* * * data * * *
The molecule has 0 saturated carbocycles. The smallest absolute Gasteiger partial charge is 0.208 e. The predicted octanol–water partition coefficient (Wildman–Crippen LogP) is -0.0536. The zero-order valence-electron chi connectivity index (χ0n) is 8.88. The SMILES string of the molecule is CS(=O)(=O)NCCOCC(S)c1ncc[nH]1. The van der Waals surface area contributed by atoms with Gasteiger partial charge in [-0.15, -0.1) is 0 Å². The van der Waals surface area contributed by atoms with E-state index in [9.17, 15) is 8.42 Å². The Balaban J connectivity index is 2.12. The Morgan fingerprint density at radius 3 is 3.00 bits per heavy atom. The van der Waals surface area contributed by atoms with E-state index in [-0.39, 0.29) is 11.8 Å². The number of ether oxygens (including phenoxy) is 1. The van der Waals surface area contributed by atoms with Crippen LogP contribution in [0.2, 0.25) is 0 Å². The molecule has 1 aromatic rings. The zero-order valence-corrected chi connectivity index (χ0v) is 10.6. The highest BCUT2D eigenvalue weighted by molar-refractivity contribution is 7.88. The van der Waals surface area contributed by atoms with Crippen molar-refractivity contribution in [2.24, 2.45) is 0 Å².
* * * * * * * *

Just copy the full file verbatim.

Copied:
The molecule has 0 saturated carbocycles. The smallest absolute Gasteiger partial charge is 0.208 e. The predicted octanol–water partition coefficient (Wildman–Crippen LogP) is -0.0536. The zero-order valence-electron chi connectivity index (χ0n) is 8.88. The SMILES string of the molecule is CS(=O)(=O)NCCOCC(S)c1ncc[nH]1. The van der Waals surface area contributed by atoms with Gasteiger partial charge in [-0.15, -0.1) is 0 Å². The van der Waals surface area contributed by atoms with E-state index in [9.17, 15) is 8.42 Å². The Balaban J connectivity index is 2.12. The Morgan fingerprint density at radius 3 is 3.00 bits per heavy atom. The van der Waals surface area contributed by atoms with E-state index in [-0.39, 0.29) is 11.8 Å². The number of ether oxygens (including phenoxy) is 1. The van der Waals surface area contributed by atoms with Crippen LogP contribution in [0.2, 0.25) is 0 Å². The molecule has 1 aromatic rings. The zero-order valence-corrected chi connectivity index (χ0v) is 10.6. The highest BCUT2D eigenvalue weighted by molar-refractivity contribution is 7.88. The van der Waals surface area contributed by atoms with Crippen molar-refractivity contribution in [2.24, 2.45) is 0 Å².